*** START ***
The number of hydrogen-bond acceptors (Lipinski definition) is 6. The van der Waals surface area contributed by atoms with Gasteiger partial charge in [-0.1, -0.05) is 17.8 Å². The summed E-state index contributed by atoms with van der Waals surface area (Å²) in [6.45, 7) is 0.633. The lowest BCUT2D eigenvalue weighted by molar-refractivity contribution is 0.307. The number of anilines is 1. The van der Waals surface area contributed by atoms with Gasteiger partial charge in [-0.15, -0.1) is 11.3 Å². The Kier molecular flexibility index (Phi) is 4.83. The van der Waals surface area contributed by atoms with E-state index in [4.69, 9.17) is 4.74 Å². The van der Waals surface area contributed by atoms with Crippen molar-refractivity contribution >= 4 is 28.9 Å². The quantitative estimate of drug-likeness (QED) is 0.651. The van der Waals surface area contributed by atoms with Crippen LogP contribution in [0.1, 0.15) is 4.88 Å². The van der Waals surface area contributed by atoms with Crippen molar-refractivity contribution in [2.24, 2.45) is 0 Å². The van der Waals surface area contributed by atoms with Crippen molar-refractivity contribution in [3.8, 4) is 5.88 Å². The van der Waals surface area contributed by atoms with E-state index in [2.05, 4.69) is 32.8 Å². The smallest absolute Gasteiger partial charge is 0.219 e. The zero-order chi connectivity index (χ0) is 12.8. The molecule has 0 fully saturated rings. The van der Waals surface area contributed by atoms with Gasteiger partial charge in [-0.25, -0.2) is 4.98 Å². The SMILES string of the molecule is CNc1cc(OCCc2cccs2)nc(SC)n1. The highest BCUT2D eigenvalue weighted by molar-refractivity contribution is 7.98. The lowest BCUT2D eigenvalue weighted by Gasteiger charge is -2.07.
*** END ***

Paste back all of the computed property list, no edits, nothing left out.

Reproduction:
The number of hydrogen-bond acceptors (Lipinski definition) is 6. The van der Waals surface area contributed by atoms with Gasteiger partial charge in [-0.1, -0.05) is 17.8 Å². The summed E-state index contributed by atoms with van der Waals surface area (Å²) in [6.45, 7) is 0.633. The lowest BCUT2D eigenvalue weighted by molar-refractivity contribution is 0.307. The number of anilines is 1. The van der Waals surface area contributed by atoms with Gasteiger partial charge in [-0.15, -0.1) is 11.3 Å². The Kier molecular flexibility index (Phi) is 4.83. The van der Waals surface area contributed by atoms with E-state index in [4.69, 9.17) is 4.74 Å². The van der Waals surface area contributed by atoms with Crippen molar-refractivity contribution >= 4 is 28.9 Å². The quantitative estimate of drug-likeness (QED) is 0.651. The van der Waals surface area contributed by atoms with Crippen LogP contribution in [0.1, 0.15) is 4.88 Å². The van der Waals surface area contributed by atoms with Crippen molar-refractivity contribution in [2.24, 2.45) is 0 Å². The van der Waals surface area contributed by atoms with Crippen molar-refractivity contribution in [3.8, 4) is 5.88 Å². The van der Waals surface area contributed by atoms with E-state index in [2.05, 4.69) is 32.8 Å². The smallest absolute Gasteiger partial charge is 0.219 e. The zero-order chi connectivity index (χ0) is 12.8. The molecule has 0 fully saturated rings. The van der Waals surface area contributed by atoms with Gasteiger partial charge in [-0.25, -0.2) is 4.98 Å². The SMILES string of the molecule is CNc1cc(OCCc2cccs2)nc(SC)n1. The highest BCUT2D eigenvalue weighted by molar-refractivity contribution is 7.98. The lowest BCUT2D eigenvalue weighted by Gasteiger charge is -2.07.